BMI View : We believe GM's decision to move its international headquarters from Shanghai to Singapore is aimed at positioning itself to strategically target the next growth markets in the region as the Chinese market slows down. The automaker's move to Singapore also attests to the country's conducive business environment, predicated on a strong rule of law, competitive tax rates and a highly educated workforce proficient in English.
US automaker General Motors Company (GM) has announced that it is shifting its international headquarters from Shanghai to Singapore as part of its strategy to increase its focus on rapidly growing foreign markets. The new Singapore headquarters, which is slated to open in Q214, will house 120 employees and oversee GM's regional markets such as South East Asia (SEA), Australia, Africa, India and the Middle East.
Announcement May Raise Some Eyebrows…
At first glance, this move may seem puzzling. GM is the industry leader in China, together with German carmaker Volkswagen AG, and has a joint venture with the largest Chinese state-owned automaker, SAIC Motor. This move could be seen as a snub by Beijing, which could then negatively affect GM's operations in China.
Furthermore, China is a strategically important market for GM and accounts for 30% of the automaker's sales. The combined sales of the firm and its affiliates in China were up 11.2% for the first 10 months of 2013, to 2.6mn vehicles. Singapore, on the other hand, does not have an auto manufacturing industry and its domestic market is miniscule compared with China (less than 40,000 units a year).
…But China's Importance Still There
However, it is important to understand that GM is not giving up on the Chinese market but is instead re-orientating its internationalisation strategy. This move follows the firm's reorganisation announced in August 2013, whereby GM will split its China operations away from its international operations and give its Chinese business a dedicated management team instead.
SEA Next Growth Frontier For GM
Additionally, the carmaker's headquarters in Singapore is not meant to serve the local market but will instead serve as a beachhead to target fast growing regional markets. One such market we would like to highlight is Indonesia. The accompanying chart compares the vehicle sales growth rate of Indonesia and China over our 2013-2017 forecast period.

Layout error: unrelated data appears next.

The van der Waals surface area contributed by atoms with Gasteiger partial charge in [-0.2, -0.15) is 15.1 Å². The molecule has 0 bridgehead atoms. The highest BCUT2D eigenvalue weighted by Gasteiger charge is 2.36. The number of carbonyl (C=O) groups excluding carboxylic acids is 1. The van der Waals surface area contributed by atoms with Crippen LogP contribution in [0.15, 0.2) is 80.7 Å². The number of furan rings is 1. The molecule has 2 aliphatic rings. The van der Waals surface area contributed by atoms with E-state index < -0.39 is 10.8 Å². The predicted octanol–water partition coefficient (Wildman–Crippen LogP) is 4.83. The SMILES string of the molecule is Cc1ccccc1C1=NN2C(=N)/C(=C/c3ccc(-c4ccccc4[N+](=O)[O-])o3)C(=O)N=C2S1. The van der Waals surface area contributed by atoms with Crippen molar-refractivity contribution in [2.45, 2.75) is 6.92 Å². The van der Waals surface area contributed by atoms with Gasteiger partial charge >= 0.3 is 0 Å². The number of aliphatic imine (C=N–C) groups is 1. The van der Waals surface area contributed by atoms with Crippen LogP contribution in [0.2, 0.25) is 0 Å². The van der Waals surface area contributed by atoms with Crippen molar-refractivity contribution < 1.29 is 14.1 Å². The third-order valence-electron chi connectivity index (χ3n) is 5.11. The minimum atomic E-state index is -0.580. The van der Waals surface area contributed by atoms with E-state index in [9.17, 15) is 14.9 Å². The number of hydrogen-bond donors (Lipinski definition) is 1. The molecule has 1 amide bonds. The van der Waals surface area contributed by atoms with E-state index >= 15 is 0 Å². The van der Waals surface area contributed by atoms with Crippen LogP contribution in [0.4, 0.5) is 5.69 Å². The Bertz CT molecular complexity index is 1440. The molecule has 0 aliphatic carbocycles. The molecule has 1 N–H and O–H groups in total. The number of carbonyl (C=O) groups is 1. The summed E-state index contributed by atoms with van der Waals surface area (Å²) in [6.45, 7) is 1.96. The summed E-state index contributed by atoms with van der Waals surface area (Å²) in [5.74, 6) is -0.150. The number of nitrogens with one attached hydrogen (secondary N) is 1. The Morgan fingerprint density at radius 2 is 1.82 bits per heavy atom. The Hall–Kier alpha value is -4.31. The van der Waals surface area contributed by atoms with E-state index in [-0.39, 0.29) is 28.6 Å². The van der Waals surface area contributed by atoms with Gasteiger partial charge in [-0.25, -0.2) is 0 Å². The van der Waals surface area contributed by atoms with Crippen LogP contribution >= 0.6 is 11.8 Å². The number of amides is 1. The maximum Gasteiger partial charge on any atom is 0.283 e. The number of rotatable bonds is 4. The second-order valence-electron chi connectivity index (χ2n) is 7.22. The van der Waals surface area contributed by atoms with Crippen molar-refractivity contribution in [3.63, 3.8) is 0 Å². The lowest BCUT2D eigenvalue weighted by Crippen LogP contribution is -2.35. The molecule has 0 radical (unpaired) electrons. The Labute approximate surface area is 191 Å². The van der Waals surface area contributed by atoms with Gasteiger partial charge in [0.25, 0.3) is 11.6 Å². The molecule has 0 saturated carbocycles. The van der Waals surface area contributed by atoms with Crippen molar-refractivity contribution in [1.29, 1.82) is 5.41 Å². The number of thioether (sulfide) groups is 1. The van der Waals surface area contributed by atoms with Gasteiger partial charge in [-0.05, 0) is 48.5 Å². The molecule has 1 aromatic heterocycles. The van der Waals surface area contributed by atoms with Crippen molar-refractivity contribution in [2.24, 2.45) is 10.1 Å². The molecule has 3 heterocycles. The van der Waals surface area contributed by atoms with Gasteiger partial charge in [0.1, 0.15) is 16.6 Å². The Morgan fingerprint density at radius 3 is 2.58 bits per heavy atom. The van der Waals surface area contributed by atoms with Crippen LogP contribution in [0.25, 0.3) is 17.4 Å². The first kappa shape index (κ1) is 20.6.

|Looking Beyond China|
|Indonesia And China Vehicle Sales Growth Rates|
While Chinese auto sales will still remain high in absolute terms, they will face slower growth in the future, and when taken into context of the high double-digit growth rates the market used to enjoy in the past few years, the market may no longer be as attractive to established incumbents. Further supporting our view is the slower Chinese economic growth over the coming years forecasted by our Country Risk team, as well as the country's ageing demographics which could curtail demand for cars.
On the other hand, most of the countries in SEA are set to enjoy economic tailwinds over the coming years due to their favourable demographics. As a large number of young people enter the workforce in these economies in the near future, they will add to the ranks of the fast growing middle-class consumers, a segment which will provide strong demand for passenger cars.
Therefore, we conclude that while China has been vital to GM's expansion strategy over the past few decades, the carmaker is now looking ahead to position itself to take advantage of the next growth frontiers as the Chinese market slows down.
Singapore's Strengths Showcased
Lastly, we cannot neglect the advantages of Singapore, which must have lured GM to set up its international headquarters in the country, given that it could have chosen China or Hong Kong, with both these countries also enjoying close proximity to the new growth markets targeted by GM.
Singapore enjoys a conducive business environment predicated on competitive tax rates, a highly educated workforce proficient in English, strong legal frameworks, as well as robust infrastructure. A similar move recently by German chemical manufacturer Lanxess to base its global butyl rubber business headquarters in Singapore attests to the county's attractiveness to multinational firms ( see 'Business Environment Will Support Lanxess' Rubber Exports').